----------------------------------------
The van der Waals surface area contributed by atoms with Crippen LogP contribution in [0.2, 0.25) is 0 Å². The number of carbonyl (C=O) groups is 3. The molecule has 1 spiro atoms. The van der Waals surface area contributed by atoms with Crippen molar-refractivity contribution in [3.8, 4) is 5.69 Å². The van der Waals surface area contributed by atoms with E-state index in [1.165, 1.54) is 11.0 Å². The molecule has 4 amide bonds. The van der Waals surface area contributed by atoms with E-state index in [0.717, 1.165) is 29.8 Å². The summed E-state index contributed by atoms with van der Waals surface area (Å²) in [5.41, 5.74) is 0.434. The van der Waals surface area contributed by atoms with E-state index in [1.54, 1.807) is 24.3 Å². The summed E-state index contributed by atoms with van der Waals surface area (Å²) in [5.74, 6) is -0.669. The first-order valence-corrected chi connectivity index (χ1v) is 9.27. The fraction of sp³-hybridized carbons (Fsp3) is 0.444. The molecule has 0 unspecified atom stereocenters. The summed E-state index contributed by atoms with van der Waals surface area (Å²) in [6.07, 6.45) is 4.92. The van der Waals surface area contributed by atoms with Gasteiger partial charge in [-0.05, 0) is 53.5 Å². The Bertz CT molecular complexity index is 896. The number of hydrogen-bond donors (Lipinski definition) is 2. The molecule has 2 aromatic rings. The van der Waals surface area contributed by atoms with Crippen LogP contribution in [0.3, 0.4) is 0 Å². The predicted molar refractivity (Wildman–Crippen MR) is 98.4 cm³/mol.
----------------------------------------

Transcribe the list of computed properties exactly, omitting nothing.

The van der Waals surface area contributed by atoms with Crippen LogP contribution in [0.2, 0.25) is 0 Å². The number of carbonyl (C=O) groups is 3. The molecule has 1 spiro atoms. The van der Waals surface area contributed by atoms with Crippen molar-refractivity contribution in [3.8, 4) is 5.69 Å². The van der Waals surface area contributed by atoms with E-state index in [1.165, 1.54) is 11.0 Å². The molecule has 4 amide bonds. The van der Waals surface area contributed by atoms with E-state index in [0.717, 1.165) is 29.8 Å². The summed E-state index contributed by atoms with van der Waals surface area (Å²) in [5.41, 5.74) is 0.434. The van der Waals surface area contributed by atoms with E-state index in [1.54, 1.807) is 24.3 Å². The summed E-state index contributed by atoms with van der Waals surface area (Å²) in [5.74, 6) is -0.669. The first-order valence-corrected chi connectivity index (χ1v) is 9.27. The fraction of sp³-hybridized carbons (Fsp3) is 0.444. The molecule has 0 unspecified atom stereocenters. The summed E-state index contributed by atoms with van der Waals surface area (Å²) in [6.07, 6.45) is 4.92. The van der Waals surface area contributed by atoms with Gasteiger partial charge in [-0.05, 0) is 53.5 Å². The Bertz CT molecular complexity index is 896. The number of hydrogen-bond donors (Lipinski definition) is 2. The molecule has 2 aromatic rings. The van der Waals surface area contributed by atoms with Crippen LogP contribution in [0.3, 0.4) is 0 Å². The predicted molar refractivity (Wildman–Crippen MR) is 98.4 cm³/mol.